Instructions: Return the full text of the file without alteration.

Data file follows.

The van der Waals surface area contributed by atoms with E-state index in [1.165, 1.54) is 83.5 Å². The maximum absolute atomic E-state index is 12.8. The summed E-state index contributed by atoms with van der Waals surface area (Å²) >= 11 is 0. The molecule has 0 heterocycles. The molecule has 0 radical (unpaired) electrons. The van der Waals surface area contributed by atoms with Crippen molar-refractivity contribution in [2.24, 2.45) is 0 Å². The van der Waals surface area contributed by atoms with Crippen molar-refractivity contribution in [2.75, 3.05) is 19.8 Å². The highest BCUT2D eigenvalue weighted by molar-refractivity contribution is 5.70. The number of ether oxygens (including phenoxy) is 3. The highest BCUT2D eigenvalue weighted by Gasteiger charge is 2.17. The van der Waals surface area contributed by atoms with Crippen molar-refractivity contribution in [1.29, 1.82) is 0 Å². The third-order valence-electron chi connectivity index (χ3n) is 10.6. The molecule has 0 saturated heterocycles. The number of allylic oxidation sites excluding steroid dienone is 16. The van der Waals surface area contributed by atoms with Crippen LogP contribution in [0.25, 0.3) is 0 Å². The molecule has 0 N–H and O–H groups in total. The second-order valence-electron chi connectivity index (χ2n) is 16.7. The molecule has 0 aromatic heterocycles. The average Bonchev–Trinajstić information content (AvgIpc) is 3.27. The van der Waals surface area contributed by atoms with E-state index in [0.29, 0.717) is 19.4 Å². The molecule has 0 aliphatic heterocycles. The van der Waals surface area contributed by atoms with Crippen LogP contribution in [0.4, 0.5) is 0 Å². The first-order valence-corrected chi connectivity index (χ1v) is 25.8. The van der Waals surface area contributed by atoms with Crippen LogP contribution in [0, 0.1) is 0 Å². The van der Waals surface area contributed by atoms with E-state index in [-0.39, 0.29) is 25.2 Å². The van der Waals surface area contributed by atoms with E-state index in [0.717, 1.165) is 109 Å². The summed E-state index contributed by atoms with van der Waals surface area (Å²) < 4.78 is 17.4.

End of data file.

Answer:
The van der Waals surface area contributed by atoms with E-state index in [1.165, 1.54) is 83.5 Å². The maximum absolute atomic E-state index is 12.8. The summed E-state index contributed by atoms with van der Waals surface area (Å²) >= 11 is 0. The molecule has 0 heterocycles. The molecule has 0 radical (unpaired) electrons. The van der Waals surface area contributed by atoms with Crippen molar-refractivity contribution in [2.24, 2.45) is 0 Å². The van der Waals surface area contributed by atoms with Crippen molar-refractivity contribution in [2.75, 3.05) is 19.8 Å². The highest BCUT2D eigenvalue weighted by molar-refractivity contribution is 5.70. The number of ether oxygens (including phenoxy) is 3. The highest BCUT2D eigenvalue weighted by Gasteiger charge is 2.17. The van der Waals surface area contributed by atoms with Crippen molar-refractivity contribution in [1.29, 1.82) is 0 Å². The third-order valence-electron chi connectivity index (χ3n) is 10.6. The molecule has 0 saturated heterocycles. The number of allylic oxidation sites excluding steroid dienone is 16. The van der Waals surface area contributed by atoms with Crippen LogP contribution in [0.25, 0.3) is 0 Å². The molecule has 0 N–H and O–H groups in total. The second-order valence-electron chi connectivity index (χ2n) is 16.7. The molecule has 0 aromatic heterocycles. The average Bonchev–Trinajstić information content (AvgIpc) is 3.27. The van der Waals surface area contributed by atoms with E-state index in [0.29, 0.717) is 19.4 Å². The molecule has 0 aliphatic heterocycles. The van der Waals surface area contributed by atoms with Crippen LogP contribution in [0.4, 0.5) is 0 Å². The first-order valence-corrected chi connectivity index (χ1v) is 25.8. The van der Waals surface area contributed by atoms with Crippen LogP contribution in [0, 0.1) is 0 Å². The van der Waals surface area contributed by atoms with E-state index in [-0.39, 0.29) is 25.2 Å². The van der Waals surface area contributed by atoms with E-state index in [0.717, 1.165) is 109 Å². The summed E-state index contributed by atoms with van der Waals surface area (Å²) < 4.78 is 17.4.